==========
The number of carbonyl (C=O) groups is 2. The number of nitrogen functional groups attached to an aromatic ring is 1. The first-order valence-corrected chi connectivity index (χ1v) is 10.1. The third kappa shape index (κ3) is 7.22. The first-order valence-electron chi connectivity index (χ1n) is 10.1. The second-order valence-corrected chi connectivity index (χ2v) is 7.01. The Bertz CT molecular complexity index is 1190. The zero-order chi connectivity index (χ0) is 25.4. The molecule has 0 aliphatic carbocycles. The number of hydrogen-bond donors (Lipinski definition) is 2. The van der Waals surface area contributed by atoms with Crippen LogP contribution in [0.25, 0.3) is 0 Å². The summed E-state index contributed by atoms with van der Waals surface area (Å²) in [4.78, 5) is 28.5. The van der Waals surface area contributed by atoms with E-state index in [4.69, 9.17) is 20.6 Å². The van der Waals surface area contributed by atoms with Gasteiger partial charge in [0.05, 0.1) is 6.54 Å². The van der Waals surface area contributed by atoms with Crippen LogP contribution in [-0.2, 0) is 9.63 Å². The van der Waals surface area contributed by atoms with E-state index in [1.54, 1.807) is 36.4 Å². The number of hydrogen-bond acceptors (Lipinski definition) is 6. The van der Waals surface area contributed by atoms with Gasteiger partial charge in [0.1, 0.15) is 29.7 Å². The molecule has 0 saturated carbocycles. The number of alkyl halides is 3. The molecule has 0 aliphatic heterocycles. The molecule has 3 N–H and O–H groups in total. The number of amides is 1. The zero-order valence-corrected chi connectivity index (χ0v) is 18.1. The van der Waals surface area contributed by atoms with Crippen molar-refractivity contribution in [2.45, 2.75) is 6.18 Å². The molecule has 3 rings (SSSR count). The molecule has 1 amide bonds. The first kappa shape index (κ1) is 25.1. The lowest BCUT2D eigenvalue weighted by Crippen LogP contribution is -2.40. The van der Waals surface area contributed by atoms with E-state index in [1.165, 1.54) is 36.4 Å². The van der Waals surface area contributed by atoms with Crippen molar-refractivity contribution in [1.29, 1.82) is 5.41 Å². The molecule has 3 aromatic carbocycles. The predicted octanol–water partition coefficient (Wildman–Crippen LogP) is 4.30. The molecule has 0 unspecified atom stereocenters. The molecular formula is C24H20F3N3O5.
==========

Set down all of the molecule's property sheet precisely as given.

The number of carbonyl (C=O) groups is 2. The number of nitrogen functional groups attached to an aromatic ring is 1. The first-order valence-corrected chi connectivity index (χ1v) is 10.1. The third kappa shape index (κ3) is 7.22. The first-order valence-electron chi connectivity index (χ1n) is 10.1. The second-order valence-corrected chi connectivity index (χ2v) is 7.01. The Bertz CT molecular complexity index is 1190. The zero-order chi connectivity index (χ0) is 25.4. The molecule has 0 aliphatic carbocycles. The number of hydrogen-bond donors (Lipinski definition) is 2. The van der Waals surface area contributed by atoms with Crippen LogP contribution in [0.25, 0.3) is 0 Å². The summed E-state index contributed by atoms with van der Waals surface area (Å²) in [4.78, 5) is 28.5. The van der Waals surface area contributed by atoms with E-state index in [4.69, 9.17) is 20.6 Å². The van der Waals surface area contributed by atoms with Gasteiger partial charge in [0.05, 0.1) is 6.54 Å². The van der Waals surface area contributed by atoms with Crippen LogP contribution in [-0.2, 0) is 9.63 Å². The van der Waals surface area contributed by atoms with E-state index in [1.54, 1.807) is 36.4 Å². The number of hydrogen-bond acceptors (Lipinski definition) is 6. The van der Waals surface area contributed by atoms with Gasteiger partial charge in [0.1, 0.15) is 29.7 Å². The molecule has 0 saturated carbocycles. The number of alkyl halides is 3. The molecule has 0 aliphatic heterocycles. The molecule has 3 N–H and O–H groups in total. The number of amides is 1. The zero-order valence-corrected chi connectivity index (χ0v) is 18.1. The van der Waals surface area contributed by atoms with Crippen molar-refractivity contribution in [2.45, 2.75) is 6.18 Å². The molecule has 3 rings (SSSR count). The molecule has 1 amide bonds. The first kappa shape index (κ1) is 25.1. The lowest BCUT2D eigenvalue weighted by Crippen LogP contribution is -2.40. The van der Waals surface area contributed by atoms with E-state index in [1.165, 1.54) is 36.4 Å². The van der Waals surface area contributed by atoms with Crippen molar-refractivity contribution in [1.29, 1.82) is 5.41 Å². The molecule has 3 aromatic carbocycles. The predicted octanol–water partition coefficient (Wildman–Crippen LogP) is 4.30. The molecule has 0 unspecified atom stereocenters. The molecular formula is C24H20F3N3O5.